Vim Basics

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Submitted by bad_crow (Contact Author) (Forums) on Thu, 2009-08-06 12:20. :: Linux

Vim Basics

This tutorial is going to speak about vim basic use. Vim is a powerful text editor used in CLI (command line interface). Because linux uses a lot of configuration files, you'll often need to edit them and vim is a great tool to do so.

Vim has a particular working method. Indeed there are to main mods : command and other mods.

Command mod lets you select the mod you want to enter to, save, quit, copy, paste and that kind of things but you can't edit the file in this mod.

There are several other mods. I'll only speak about those I often use.

Insert mod : lets you insert text in a document. Shotcurt : "i" (insert where the cursor is) or "o" (insert at the beginning of the following line).

Visual mod : permits to select the text like you would do with a mouse but using the keyboard instead of the mouse. Useful to copy several lines for example. Shotcurt : V

Let's now speak about the command mod.

A command begins with the symbol ":".

When you are in another mod you can use the escape key (sometimes you'll need to hit it twice) to come back to command mod at any time.

save : :w
save and exit : :wq
exit : :q
force : ! (example :w! :q!)
vertical split : open a document and then type :vsplit /path-to-document/document and this will open the specified document and split the screen so you can see both documents.
copy : y
copy a line : yy
paste : p
cut : d
cut a line : dd

I repeat these are very basic commands for vim, but they are very useful, and I hope this will help you configuring your Linux.


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Submitted by hardly (registered user) on Tue, 2009-08-11 23:59.

Another handy tool in vim that I use often is the Replace function. While in navigation mode press the r key and then the key you want to replace the selected character with. This will replace one character at a time.

Capital R will stay in replace mode allowing you to type extended lengths of text over other text. ESC to exit. Using capital R will also allow you to backspace over text you have typed to reveal the original text. This will always impress onlookers. 

Just now after typing this comment I actually began to type :wq. lol

Submitted by Anonymous (not registered) on Thu, 2009-08-13 15:26.

Hi Hardly,

 >Using capital R will also allow you to backspace over text you have typed to reveal the original text. This will always impress onlookers.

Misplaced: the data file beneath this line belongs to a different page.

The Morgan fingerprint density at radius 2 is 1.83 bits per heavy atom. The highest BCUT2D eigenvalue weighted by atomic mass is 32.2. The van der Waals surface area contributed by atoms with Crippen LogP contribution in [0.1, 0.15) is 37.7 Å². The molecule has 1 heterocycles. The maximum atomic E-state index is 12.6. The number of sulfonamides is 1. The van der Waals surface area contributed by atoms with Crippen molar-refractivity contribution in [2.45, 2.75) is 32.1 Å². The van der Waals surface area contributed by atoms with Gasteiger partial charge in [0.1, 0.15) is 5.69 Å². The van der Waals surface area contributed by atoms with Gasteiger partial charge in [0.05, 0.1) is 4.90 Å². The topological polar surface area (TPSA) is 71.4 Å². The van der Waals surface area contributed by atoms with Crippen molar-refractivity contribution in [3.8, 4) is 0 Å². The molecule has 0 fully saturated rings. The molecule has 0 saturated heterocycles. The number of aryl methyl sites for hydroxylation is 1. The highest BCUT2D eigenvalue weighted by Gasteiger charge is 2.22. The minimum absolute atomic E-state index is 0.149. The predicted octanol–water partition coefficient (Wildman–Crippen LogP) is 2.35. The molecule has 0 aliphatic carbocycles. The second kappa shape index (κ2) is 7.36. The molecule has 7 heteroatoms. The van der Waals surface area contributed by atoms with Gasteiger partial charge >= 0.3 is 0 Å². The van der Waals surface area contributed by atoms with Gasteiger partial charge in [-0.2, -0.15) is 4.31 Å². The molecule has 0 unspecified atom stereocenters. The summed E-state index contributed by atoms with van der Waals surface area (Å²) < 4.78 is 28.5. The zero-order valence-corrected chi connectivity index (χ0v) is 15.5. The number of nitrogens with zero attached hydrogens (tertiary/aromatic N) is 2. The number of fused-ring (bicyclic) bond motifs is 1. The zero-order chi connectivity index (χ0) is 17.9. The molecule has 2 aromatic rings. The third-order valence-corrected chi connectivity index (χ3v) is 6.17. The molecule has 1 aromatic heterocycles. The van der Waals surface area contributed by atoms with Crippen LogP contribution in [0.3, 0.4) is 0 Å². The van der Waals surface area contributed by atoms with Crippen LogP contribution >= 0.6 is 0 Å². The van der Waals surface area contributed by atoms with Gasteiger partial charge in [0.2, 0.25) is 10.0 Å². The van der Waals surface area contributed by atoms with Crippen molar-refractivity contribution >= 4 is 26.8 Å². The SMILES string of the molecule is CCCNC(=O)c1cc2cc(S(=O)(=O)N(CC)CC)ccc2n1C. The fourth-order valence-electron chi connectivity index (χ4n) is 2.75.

Could you please explain this a little bit more as I didn't catch it (maybe because not native English speaking)?

 Best regards, xcomm

Submitted by Allenace (not registered) on Fri, 2009-08-07 23:20.

Quit save and exit with
shift+zz

Submitted by Anonymous (not registered) on Thu, 2009-08-06 22:00.
This "tutorial" was not very helpful, mainly because it doesn't address one of the most non-intuitive and confusing aspects of vim: how to move the fricking cursor.
Submitted by Anonymous (not registered) on Sun, 2009-08-09 12:50.

Moving the cursor in vim is very easy (unlike in vi), simply use the arrow keys, whether in insert mode or not.

 The "Home" and "End" keys also work as expected (move to beginning and end of line).

The "Delete" key also works as expected (delete the caracter under the cursor).

 

One key I use also in non insert mode is the "a" key, it works like "i" to switch to insert mode, but inserts after current character, very useful for appending text at the end of a line.

Submitted by kswan (not registered) on Sat, 2009-08-08 03:40.

Actually, in vim the arrow keys work so that is very intuitive.  In vi the arrow keys normally don't work, but the vi navigation works in vim (j - Down, k - Up, h - Left, l - Right).

I thought this tutorial did cover the most important and unintuitive part of vim, namely how to exit.

The referral by another commenter to vimtutor is also beneficial.

Submitted by Angel (not registered) on Thu, 2009-08-06 18:56.

Excellent article for beginners like me, just want to add the following:

When you use the vsplit command and open two documents you can go between first and second file with Control+w+(rightarrow or leftarrow)

When you use the visual mod and you want to copy, cut or paste some text you can use the same commands from the command mod, you can also copy cut or paste text between files.

If you wish you can add this comments in the original post.

Thanks and sorry for the bad english.

Submitted by Adam (not registered) on Thu, 2009-08-06 13:53.

In your command prompt type vimtutor

Its the best vim tutorial to learn by doing.

-Adam

Submitted by nick (not registered) on Thu, 2009-08-06 12:23.

you can also use ':x' for save and exit. and 'x' to delete current character.